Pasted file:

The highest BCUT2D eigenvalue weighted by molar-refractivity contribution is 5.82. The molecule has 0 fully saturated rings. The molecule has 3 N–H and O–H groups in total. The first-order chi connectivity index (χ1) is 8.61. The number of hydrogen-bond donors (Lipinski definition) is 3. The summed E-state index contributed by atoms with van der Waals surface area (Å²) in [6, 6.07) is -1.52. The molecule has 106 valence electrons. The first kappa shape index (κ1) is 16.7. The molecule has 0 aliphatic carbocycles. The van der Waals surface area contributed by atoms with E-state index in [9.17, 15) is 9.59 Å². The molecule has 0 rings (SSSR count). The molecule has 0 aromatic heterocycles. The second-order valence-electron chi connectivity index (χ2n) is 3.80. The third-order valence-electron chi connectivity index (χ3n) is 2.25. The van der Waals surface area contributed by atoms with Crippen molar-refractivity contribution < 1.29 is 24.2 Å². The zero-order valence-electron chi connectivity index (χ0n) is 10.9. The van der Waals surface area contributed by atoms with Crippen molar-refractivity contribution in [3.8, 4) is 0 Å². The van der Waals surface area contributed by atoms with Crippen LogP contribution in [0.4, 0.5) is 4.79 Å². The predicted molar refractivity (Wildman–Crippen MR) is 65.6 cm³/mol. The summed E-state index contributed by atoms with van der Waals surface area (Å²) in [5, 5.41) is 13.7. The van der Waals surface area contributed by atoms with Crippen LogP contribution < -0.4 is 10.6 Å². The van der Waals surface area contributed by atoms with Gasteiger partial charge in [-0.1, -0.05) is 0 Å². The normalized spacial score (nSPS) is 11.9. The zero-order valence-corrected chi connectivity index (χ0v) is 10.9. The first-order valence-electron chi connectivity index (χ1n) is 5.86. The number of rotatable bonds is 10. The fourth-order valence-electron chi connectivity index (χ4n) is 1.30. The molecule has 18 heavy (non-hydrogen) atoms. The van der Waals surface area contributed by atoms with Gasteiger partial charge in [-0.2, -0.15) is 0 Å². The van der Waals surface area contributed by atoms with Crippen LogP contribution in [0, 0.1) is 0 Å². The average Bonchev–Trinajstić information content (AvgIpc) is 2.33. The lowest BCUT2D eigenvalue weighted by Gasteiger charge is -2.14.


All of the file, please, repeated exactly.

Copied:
The highest BCUT2D eigenvalue weighted by molar-refractivity contribution is 5.82. The molecule has 0 fully saturated rings. The molecule has 3 N–H and O–H groups in total. The first-order chi connectivity index (χ1) is 8.61. The number of hydrogen-bond donors (Lipinski definition) is 3. The summed E-state index contributed by atoms with van der Waals surface area (Å²) in [6, 6.07) is -1.52. The molecule has 106 valence electrons. The first kappa shape index (κ1) is 16.7. The molecule has 0 aliphatic carbocycles. The van der Waals surface area contributed by atoms with E-state index in [9.17, 15) is 9.59 Å². The molecule has 0 rings (SSSR count). The molecule has 0 aromatic heterocycles. The second-order valence-electron chi connectivity index (χ2n) is 3.80. The third-order valence-electron chi connectivity index (χ3n) is 2.25. The van der Waals surface area contributed by atoms with Crippen molar-refractivity contribution < 1.29 is 24.2 Å². The zero-order valence-electron chi connectivity index (χ0n) is 10.9. The van der Waals surface area contributed by atoms with Crippen molar-refractivity contribution in [3.8, 4) is 0 Å². The van der Waals surface area contributed by atoms with Crippen LogP contribution in [0.4, 0.5) is 4.79 Å². The predicted molar refractivity (Wildman–Crippen MR) is 65.6 cm³/mol. The summed E-state index contributed by atoms with van der Waals surface area (Å²) in [5, 5.41) is 13.7. The van der Waals surface area contributed by atoms with Crippen LogP contribution < -0.4 is 10.6 Å². The van der Waals surface area contributed by atoms with Gasteiger partial charge in [-0.1, -0.05) is 0 Å². The normalized spacial score (nSPS) is 11.9. The zero-order valence-corrected chi connectivity index (χ0v) is 10.9. The first-order valence-electron chi connectivity index (χ1n) is 5.86. The number of rotatable bonds is 10. The fourth-order valence-electron chi connectivity index (χ4n) is 1.30. The molecule has 18 heavy (non-hydrogen) atoms. The van der Waals surface area contributed by atoms with Gasteiger partial charge in [-0.2, -0.15) is 0 Å². The van der Waals surface area contributed by atoms with Crippen LogP contribution in [0, 0.1) is 0 Å². The average Bonchev–Trinajstić information content (AvgIpc) is 2.33. The lowest BCUT2D eigenvalue weighted by Gasteiger charge is -2.14.